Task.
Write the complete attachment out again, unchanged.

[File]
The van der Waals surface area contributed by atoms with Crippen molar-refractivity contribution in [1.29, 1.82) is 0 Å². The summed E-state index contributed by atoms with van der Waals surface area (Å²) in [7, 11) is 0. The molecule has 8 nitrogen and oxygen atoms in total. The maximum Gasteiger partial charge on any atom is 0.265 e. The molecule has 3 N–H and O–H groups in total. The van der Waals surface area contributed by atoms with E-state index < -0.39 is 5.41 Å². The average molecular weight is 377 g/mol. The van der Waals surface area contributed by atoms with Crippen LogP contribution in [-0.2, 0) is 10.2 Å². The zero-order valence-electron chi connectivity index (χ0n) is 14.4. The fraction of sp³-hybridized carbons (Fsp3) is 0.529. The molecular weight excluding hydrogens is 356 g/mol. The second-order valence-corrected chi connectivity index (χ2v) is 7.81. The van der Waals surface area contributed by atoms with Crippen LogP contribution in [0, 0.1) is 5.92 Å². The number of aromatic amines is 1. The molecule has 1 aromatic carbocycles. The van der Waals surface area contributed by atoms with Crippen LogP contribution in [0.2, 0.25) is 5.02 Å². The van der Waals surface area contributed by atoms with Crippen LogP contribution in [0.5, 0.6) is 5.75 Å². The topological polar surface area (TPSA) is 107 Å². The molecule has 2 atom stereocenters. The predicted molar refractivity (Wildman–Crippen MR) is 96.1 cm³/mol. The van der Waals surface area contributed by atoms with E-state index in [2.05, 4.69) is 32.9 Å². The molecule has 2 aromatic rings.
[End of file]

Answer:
The van der Waals surface area contributed by atoms with Crippen molar-refractivity contribution in [1.29, 1.82) is 0 Å². The summed E-state index contributed by atoms with van der Waals surface area (Å²) in [7, 11) is 0. The molecule has 8 nitrogen and oxygen atoms in total. The maximum Gasteiger partial charge on any atom is 0.265 e. The molecule has 3 N–H and O–H groups in total. The van der Waals surface area contributed by atoms with E-state index < -0.39 is 5.41 Å². The average molecular weight is 377 g/mol. The van der Waals surface area contributed by atoms with Crippen LogP contribution in [-0.2, 0) is 10.2 Å². The zero-order valence-electron chi connectivity index (χ0n) is 14.4. The fraction of sp³-hybridized carbons (Fsp3) is 0.529. The molecular weight excluding hydrogens is 356 g/mol. The second-order valence-corrected chi connectivity index (χ2v) is 7.81. The van der Waals surface area contributed by atoms with Crippen LogP contribution in [0, 0.1) is 5.92 Å². The number of aromatic amines is 1. The molecule has 1 aromatic carbocycles. The van der Waals surface area contributed by atoms with Crippen LogP contribution in [0.2, 0.25) is 5.02 Å². The van der Waals surface area contributed by atoms with Crippen LogP contribution in [0.5, 0.6) is 5.75 Å². The topological polar surface area (TPSA) is 107 Å². The molecule has 2 atom stereocenters. The predicted molar refractivity (Wildman–Crippen MR) is 96.1 cm³/mol. The van der Waals surface area contributed by atoms with E-state index in [2.05, 4.69) is 32.9 Å². The molecule has 2 aromatic rings.